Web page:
'Pushpa' will be released in theatres on December 17. In this interview, the film's art directors talk about the experience of creating an artificial forest set, working with director Sukumar and actor Allu Arjun, 'Pushpa 2', and more.
S Rama Krishna:
Director Sukumar gives importance to art directors. And if he likes someone's work, he sticks to them. In his films, the artwork gets elevated in the best possible way.
After the film is out, it's up to the audience to figure out which scenes were shot on a set and which ones were shot in real locations. Even a forest set was created for this film. Even Allu Arjun garu couldn't differentiate a set from the natural forest. A waterfall was created at a bungalow in Jubilee Hills. The scene was to be shot in Kerala. Due to the pandemic, we had to create a waterfall here.
The backdrop of the story is Chittoor. We created a red sanders backdrop at Maredumilli Forest. Trees were artificially created to mix up with naturally-grown trees. The story takes place from 1995 or so till 2004.
Red sanders are the main property in the film. When you peel its skin, it looks like red meat. We kept on making dummy red sanders throughout the production phase. It's because some of them would get damaged. The machete is a weapon that the hero wields in the film. It was also designed by us.
'Pushpa' was shot in different weather conditions. A set was also created at Sarathi Studios. For two months, the entire studio was blocked by three units of our film since the release date was advanced. The film was shot on multiple sets at Sarathi, Ramoji Film City, Annapurna Studios and Aluminium Sets. We erected 29 sets in two months.
The colour palette was figured out by the director and the production designer at the outset. The colour schema depends on the place in which the film is set. Since the backdrop is Chittoor, the colours are raw and pronounced. The red theme was used for the hero, while the green and yellow themes were used for the heroine.
The producer needs to be daring to produce a film like 'Pushpa'. Most of the producers would back off. They don't even attempt a film of this scale. Mythri Movie Makers is a gutsy production house. They have monetary resources and knowledge as well. They don't restrain the budgets. This is our fourth film with Mythri. Never have they questioned our choices; they let the technicians do whatever is needed.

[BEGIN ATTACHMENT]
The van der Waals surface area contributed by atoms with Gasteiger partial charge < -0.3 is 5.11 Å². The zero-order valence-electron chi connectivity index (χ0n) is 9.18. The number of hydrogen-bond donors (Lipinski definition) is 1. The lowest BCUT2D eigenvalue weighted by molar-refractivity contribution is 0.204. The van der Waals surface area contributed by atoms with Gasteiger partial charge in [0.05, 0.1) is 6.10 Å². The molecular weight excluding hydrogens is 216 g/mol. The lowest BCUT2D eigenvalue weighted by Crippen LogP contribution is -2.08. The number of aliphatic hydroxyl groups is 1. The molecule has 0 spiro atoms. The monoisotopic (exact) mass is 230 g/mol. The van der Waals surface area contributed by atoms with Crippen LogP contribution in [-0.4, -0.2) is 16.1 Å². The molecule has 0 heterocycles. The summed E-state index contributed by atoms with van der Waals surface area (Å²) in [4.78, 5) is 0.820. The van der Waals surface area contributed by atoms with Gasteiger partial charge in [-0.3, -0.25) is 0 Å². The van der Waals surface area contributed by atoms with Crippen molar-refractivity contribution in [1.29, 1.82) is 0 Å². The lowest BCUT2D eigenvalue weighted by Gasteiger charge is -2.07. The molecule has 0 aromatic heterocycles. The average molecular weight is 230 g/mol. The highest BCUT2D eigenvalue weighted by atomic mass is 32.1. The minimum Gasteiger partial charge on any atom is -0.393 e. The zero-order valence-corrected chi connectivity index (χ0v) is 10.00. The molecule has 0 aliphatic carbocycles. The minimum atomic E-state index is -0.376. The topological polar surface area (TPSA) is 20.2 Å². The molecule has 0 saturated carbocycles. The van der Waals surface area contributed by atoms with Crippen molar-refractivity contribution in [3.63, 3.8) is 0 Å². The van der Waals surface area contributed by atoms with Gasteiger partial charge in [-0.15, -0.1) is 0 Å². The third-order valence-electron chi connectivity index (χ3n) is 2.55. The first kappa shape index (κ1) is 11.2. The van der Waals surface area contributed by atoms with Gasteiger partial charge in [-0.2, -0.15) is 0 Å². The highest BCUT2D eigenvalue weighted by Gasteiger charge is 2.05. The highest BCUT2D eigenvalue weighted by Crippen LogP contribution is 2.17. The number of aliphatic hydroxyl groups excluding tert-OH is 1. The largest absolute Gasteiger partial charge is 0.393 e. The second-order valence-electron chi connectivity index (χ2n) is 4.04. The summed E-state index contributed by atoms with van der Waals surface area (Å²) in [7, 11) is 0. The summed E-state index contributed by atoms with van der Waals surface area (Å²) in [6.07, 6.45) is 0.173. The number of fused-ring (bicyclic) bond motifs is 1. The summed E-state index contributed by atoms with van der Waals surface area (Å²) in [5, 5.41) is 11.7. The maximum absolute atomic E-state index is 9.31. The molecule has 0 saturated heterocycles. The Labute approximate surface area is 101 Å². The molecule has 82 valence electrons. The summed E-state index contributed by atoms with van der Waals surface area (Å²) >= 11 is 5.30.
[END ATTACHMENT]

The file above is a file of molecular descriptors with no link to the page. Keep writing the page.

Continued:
Recreating a natural habitat like a forest was the biggest challenge we faced. A forest is a God-created one. It's not as easy as creating a fancy, glitzy set. You can't take liberties with how a waterfall or a tree should look like. Moreover, a jungle looks different depending on the time of the day. You have to ensure authenticity if you are creating a jungle set.
About 60% of the scenes take place in the backdrop of a forest. Permissions were not easy to shoot a number of scenes as they involve wild animals, for example. It's for those scenes that we had to recreate the jungle, rocks, snake 'puttalu', etc.
A dam miniature was created to an extent. The remaining part was done using CG. The second part of 'Pushpa' will be mostly on sets and not in real locations. CG is not avoidable. If you want to do it 100% CG, the budget will skyrocket. CG is better used sparingly.
It's perceived that I and Rama Krishna share work and do things separately. It's not like that. We do everything together. We are trained art directors. I come from an architecture background. He is adept at Fine Arts.
We don't have gendered differentiation of work. We do everything together. We brainstorm together. By God's grace, our aesthetic imagination always matches each other's tastes. We also listen to the script narration together.